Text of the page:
Vet reviewing for dachshund dental visit showing tooth decay and irritated gum

Keep Your Dachshund’s Dental Hygiene Healthy

Keeping Your Dachshund’s Teeth Healthy With Care, Dachshund Dentals & Cleanings
Have you ever had a toothache? How long did it last? It’s miserable! Imagine your dachshund living with tooth pain for weeks, months or years. Without regular dental care this can be what your dachshund is going through, but can’t tell you about. Tartar can really build up and regular dental visits (not necessarily yearly) are needed to keep this at bay. When dachshund dental cleanings and dentals are bypassed year after year, tarter builds up pretty thick over teeth and into gums; decay and other problems like abscesses can can develop.This photo shows tooth decay due to lack of dental care.

Dental Care for Rescued Dachshunds
While a rescued dachshund is in the care of their foster family, they go to the vet for a “well-dog” check up and at that time the vet will decide if they need an appointment for a dental visit. Older rescued dachshunds often need a dental appointment after they are surrendered. Sometimes seniors are brought into rescues with problems like tooth decay, tarter and may even need some teeth extracted. Here’s how to set up a dental for your dachshund and what a dental appointment may include:

  • A well check up at the vet allows the vet to check your dogs teeth, gums, and recommend a dental if one is needed
  • The dental is a procedure that requires dogs to be sedated and is a lot like a human dental appointment. Tarter is scraped off, a oronasal fistula may be assessed and closed, decay may require an extraction, and infection or an absess can be treated
  • An x-ray may be used during the procedure
  • When the dog wakes up from a dental it may take them a few hours to get back to normal
  • Their mouth may be extra sore for a day or two as they’re first healing depending on how extensive the dental procedure is
  • A soft diet may be needed for the first meal or two after a dental, so that crunchy kibble or treats won’t cause bleeding or further pain
    Sometimes the vet my prescribe antibiotics to fight infection, or pain medicine
  • Tooth extraction(s)
  • A dental at the vet is a big thing for a dog! They get knocked out for the procedure. RMDR has compiled some dental care DIY how-to’s for caring for their teeth with your groomer’s help and at home. The hope is that taking action, brushing their teeth, etc. can make their dental visits easier on them.

Photo: Oronasal fistula (connecting mouth and nose)

*Note: this article and generalized list was created by a layperson, always talk to your vet for complete information about dachshund/dog dentals and creating a dental care plan for your pet.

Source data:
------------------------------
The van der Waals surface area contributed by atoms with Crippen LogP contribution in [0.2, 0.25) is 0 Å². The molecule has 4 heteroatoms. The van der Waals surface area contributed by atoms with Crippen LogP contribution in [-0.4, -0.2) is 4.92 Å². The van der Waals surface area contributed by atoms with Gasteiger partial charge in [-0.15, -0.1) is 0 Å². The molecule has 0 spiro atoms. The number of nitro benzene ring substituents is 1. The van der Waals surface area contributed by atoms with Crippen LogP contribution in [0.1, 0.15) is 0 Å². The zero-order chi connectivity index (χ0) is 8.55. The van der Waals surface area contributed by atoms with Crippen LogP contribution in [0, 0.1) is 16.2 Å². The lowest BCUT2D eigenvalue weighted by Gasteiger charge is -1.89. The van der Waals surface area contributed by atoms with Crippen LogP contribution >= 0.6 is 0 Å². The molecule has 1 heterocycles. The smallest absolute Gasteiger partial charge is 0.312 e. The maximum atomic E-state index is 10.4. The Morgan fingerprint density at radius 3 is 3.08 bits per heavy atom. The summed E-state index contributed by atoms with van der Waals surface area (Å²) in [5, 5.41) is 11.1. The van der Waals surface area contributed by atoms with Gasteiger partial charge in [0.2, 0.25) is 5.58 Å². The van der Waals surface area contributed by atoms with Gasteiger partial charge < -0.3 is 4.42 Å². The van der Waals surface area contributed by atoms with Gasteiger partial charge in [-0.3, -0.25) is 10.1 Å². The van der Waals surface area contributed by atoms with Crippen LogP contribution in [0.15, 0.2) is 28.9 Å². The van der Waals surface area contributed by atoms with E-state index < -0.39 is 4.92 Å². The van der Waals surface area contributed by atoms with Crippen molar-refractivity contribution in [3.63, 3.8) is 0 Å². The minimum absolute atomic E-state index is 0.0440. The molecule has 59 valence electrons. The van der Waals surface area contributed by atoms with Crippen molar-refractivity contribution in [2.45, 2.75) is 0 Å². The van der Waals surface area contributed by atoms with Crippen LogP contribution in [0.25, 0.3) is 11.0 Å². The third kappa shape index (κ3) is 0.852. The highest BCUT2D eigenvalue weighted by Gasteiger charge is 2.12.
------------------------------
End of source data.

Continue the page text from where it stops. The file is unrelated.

Vet review for dachshund dental visit, showing oronasal fistula
Vet review for dachshund dental visit, showing thick tarter

Prepare for your Dachshund’s Dental Visit With 7 DIY Dog Tooth Care Ideas

  1. While at the groomer, ask them if they will brush your dog’s teeth too; as part of their grooming appointments
  2. Brushing their teeth regularly like you brush your own is a thing. There are toothbrushes with soft bristles and smaller heads, toothbrushes that fit on your finger, etc.
  3. There are no-brush toothpaste/toothbrushing options. Consider an enzymatic toothpaste, follow directions on all toothpaste for amounts
  4. Consider crunchy dog-friendly vegetables (Give small pieces and make sure they crunch them up and don’t swallow them whole!)
  5. Consider brushing their teeth at home. Ask your groomer and vet technician for help getting started! Gently and carefully introduce a small, dog toothbrush (soft bristles)
  6. Chews like hard yak cheese can help scrape tartar and remove food from their teeth and gums
  7. Schedule dentals with your vet (ask your vet to check their teeth at their well dog visit, and to tell you when they need a dental) Be your dog’s advocate!

Photo shows thick tarter on dachshunds teeth before a dental cleaning (and extractions as needed based on x-rays).

Rocky Mountain Dachshund Rescue logo


“Pet Dental Care”,, Carmel Road Animal Hospital, 2020

Bellows, Jan, DVM DAVDC, “Periodontal disease in Dogs and Cats”,, Veterinary Information Network, 2016

Reiter, Alexander M., DT DVM DAVDC, “Periodontal Disease in small animals”,, University of Pennsylvania, 2014

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